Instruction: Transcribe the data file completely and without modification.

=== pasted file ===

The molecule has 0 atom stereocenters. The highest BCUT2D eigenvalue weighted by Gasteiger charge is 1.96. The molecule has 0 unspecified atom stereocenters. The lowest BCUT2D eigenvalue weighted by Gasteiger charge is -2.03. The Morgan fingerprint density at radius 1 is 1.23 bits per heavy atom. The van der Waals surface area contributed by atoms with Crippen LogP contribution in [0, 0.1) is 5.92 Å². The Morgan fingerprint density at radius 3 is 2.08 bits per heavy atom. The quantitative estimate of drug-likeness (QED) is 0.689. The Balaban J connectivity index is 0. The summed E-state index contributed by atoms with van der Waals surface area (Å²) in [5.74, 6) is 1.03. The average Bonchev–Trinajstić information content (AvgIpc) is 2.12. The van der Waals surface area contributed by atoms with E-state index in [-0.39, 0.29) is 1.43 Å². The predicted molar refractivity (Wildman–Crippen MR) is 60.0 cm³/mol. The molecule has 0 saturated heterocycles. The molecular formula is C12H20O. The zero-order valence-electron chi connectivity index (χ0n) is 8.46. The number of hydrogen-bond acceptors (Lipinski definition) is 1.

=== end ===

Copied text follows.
The molecule has 0 atom stereocenters. The highest BCUT2D eigenvalue weighted by Gasteiger charge is 1.96. The molecule has 0 unspecified atom stereocenters. The lowest BCUT2D eigenvalue weighted by Gasteiger charge is -2.03. The Morgan fingerprint density at radius 1 is 1.23 bits per heavy atom. The van der Waals surface area contributed by atoms with Crippen LogP contribution in [0, 0.1) is 5.92 Å². The Morgan fingerprint density at radius 3 is 2.08 bits per heavy atom. The quantitative estimate of drug-likeness (QED) is 0.689. The Balaban J connectivity index is 0. The summed E-state index contributed by atoms with van der Waals surface area (Å²) in [5.74, 6) is 1.03. The average Bonchev–Trinajstić information content (AvgIpc) is 2.12. The van der Waals surface area contributed by atoms with E-state index in [-0.39, 0.29) is 1.43 Å². The predicted molar refractivity (Wildman–Crippen MR) is 60.0 cm³/mol. The molecule has 0 saturated heterocycles. The molecular formula is C12H20O. The zero-order valence-electron chi connectivity index (χ0n) is 8.46. The number of hydrogen-bond acceptors (Lipinski definition) is 1.